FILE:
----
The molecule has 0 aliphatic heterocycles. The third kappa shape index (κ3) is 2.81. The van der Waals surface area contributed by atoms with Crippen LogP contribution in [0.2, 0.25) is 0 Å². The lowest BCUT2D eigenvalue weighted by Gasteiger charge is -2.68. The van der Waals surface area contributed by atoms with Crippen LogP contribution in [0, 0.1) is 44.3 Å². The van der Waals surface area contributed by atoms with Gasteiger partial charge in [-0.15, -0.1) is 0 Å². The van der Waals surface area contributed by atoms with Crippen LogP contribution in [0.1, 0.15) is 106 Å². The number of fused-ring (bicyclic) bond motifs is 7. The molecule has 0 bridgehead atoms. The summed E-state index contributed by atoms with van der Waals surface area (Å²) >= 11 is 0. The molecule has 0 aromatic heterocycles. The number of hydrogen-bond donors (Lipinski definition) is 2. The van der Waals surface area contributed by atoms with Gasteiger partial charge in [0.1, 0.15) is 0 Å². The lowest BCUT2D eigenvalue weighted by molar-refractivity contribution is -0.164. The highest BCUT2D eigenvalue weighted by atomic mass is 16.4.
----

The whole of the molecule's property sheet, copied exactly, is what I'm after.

The molecule has 0 aliphatic heterocycles. The third kappa shape index (κ3) is 2.81. The van der Waals surface area contributed by atoms with Crippen LogP contribution in [0.2, 0.25) is 0 Å². The lowest BCUT2D eigenvalue weighted by Gasteiger charge is -2.68. The van der Waals surface area contributed by atoms with Crippen LogP contribution in [0, 0.1) is 44.3 Å². The van der Waals surface area contributed by atoms with Gasteiger partial charge in [-0.15, -0.1) is 0 Å². The van der Waals surface area contributed by atoms with Crippen LogP contribution in [0.1, 0.15) is 106 Å². The number of fused-ring (bicyclic) bond motifs is 7. The molecule has 0 bridgehead atoms. The summed E-state index contributed by atoms with van der Waals surface area (Å²) >= 11 is 0. The molecule has 0 aromatic heterocycles. The number of hydrogen-bond donors (Lipinski definition) is 2. The van der Waals surface area contributed by atoms with Gasteiger partial charge in [0.1, 0.15) is 0 Å². The lowest BCUT2D eigenvalue weighted by molar-refractivity contribution is -0.164. The highest BCUT2D eigenvalue weighted by atomic mass is 16.4.